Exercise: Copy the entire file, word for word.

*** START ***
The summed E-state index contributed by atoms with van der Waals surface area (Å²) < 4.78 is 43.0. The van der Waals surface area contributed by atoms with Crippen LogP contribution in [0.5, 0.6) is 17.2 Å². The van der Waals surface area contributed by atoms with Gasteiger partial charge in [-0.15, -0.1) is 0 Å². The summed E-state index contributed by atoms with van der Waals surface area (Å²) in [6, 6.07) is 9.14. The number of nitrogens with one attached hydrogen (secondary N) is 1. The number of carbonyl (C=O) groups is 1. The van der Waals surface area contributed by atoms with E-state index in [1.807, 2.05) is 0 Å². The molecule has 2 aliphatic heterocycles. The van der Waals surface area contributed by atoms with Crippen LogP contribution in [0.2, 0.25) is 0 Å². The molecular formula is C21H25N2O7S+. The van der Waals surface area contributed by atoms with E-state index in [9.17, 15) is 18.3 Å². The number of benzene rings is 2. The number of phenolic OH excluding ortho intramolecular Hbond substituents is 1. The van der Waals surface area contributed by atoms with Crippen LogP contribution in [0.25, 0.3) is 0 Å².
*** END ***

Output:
The summed E-state index contributed by atoms with van der Waals surface area (Å²) < 4.78 is 43.0. The van der Waals surface area contributed by atoms with Crippen LogP contribution in [0.5, 0.6) is 17.2 Å². The van der Waals surface area contributed by atoms with Gasteiger partial charge in [-0.15, -0.1) is 0 Å². The summed E-state index contributed by atoms with van der Waals surface area (Å²) in [6, 6.07) is 9.14. The number of nitrogens with one attached hydrogen (secondary N) is 1. The number of carbonyl (C=O) groups is 1. The van der Waals surface area contributed by atoms with E-state index in [1.807, 2.05) is 0 Å². The molecule has 2 aliphatic heterocycles. The van der Waals surface area contributed by atoms with Crippen LogP contribution in [0.2, 0.25) is 0 Å². The molecular formula is C21H25N2O7S+. The van der Waals surface area contributed by atoms with E-state index in [9.17, 15) is 18.3 Å². The number of benzene rings is 2. The number of phenolic OH excluding ortho intramolecular Hbond substituents is 1. The van der Waals surface area contributed by atoms with Crippen LogP contribution in [0.25, 0.3) is 0 Å².